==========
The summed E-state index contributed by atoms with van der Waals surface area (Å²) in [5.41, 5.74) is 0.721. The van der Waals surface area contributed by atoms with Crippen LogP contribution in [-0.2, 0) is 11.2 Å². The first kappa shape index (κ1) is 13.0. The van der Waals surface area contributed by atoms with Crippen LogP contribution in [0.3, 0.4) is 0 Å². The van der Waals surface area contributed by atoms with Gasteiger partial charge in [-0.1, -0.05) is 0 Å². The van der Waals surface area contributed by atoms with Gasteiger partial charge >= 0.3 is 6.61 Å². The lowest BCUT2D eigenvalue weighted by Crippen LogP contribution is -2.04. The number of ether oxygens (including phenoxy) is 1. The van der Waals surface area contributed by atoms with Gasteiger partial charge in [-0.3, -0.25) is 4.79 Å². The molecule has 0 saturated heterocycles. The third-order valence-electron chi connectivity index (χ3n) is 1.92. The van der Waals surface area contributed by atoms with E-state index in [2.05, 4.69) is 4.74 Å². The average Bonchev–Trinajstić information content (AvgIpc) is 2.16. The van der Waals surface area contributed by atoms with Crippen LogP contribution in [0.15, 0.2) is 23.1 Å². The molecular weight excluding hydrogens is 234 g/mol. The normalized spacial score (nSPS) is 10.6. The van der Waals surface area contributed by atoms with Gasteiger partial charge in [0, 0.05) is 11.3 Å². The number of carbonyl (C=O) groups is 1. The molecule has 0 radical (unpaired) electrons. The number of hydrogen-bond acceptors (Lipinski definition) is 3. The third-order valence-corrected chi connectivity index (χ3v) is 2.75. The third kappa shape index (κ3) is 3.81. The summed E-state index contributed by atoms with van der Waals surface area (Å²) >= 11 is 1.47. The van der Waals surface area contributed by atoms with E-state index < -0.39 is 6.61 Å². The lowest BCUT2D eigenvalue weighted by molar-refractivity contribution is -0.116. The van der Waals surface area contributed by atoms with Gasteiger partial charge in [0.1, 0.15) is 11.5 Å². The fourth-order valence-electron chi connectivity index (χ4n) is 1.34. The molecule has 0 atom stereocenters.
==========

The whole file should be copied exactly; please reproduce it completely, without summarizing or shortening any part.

The summed E-state index contributed by atoms with van der Waals surface area (Å²) in [5.41, 5.74) is 0.721. The van der Waals surface area contributed by atoms with Crippen LogP contribution in [-0.2, 0) is 11.2 Å². The first kappa shape index (κ1) is 13.0. The van der Waals surface area contributed by atoms with Crippen LogP contribution in [0.3, 0.4) is 0 Å². The van der Waals surface area contributed by atoms with Gasteiger partial charge in [-0.1, -0.05) is 0 Å². The van der Waals surface area contributed by atoms with Gasteiger partial charge >= 0.3 is 6.61 Å². The lowest BCUT2D eigenvalue weighted by Crippen LogP contribution is -2.04. The number of ether oxygens (including phenoxy) is 1. The van der Waals surface area contributed by atoms with Gasteiger partial charge in [-0.3, -0.25) is 4.79 Å². The molecule has 0 saturated heterocycles. The third-order valence-electron chi connectivity index (χ3n) is 1.92. The van der Waals surface area contributed by atoms with E-state index in [2.05, 4.69) is 4.74 Å². The average Bonchev–Trinajstić information content (AvgIpc) is 2.16. The van der Waals surface area contributed by atoms with Crippen LogP contribution in [0.15, 0.2) is 23.1 Å². The molecular weight excluding hydrogens is 234 g/mol. The normalized spacial score (nSPS) is 10.6. The van der Waals surface area contributed by atoms with Gasteiger partial charge in [0, 0.05) is 11.3 Å². The number of carbonyl (C=O) groups is 1. The molecule has 0 radical (unpaired) electrons. The number of hydrogen-bond acceptors (Lipinski definition) is 3. The third-order valence-corrected chi connectivity index (χ3v) is 2.75. The third kappa shape index (κ3) is 3.81. The summed E-state index contributed by atoms with van der Waals surface area (Å²) >= 11 is 1.47. The van der Waals surface area contributed by atoms with E-state index < -0.39 is 6.61 Å². The lowest BCUT2D eigenvalue weighted by molar-refractivity contribution is -0.116. The van der Waals surface area contributed by atoms with Gasteiger partial charge in [0.1, 0.15) is 11.5 Å². The fourth-order valence-electron chi connectivity index (χ4n) is 1.34. The molecule has 0 atom stereocenters.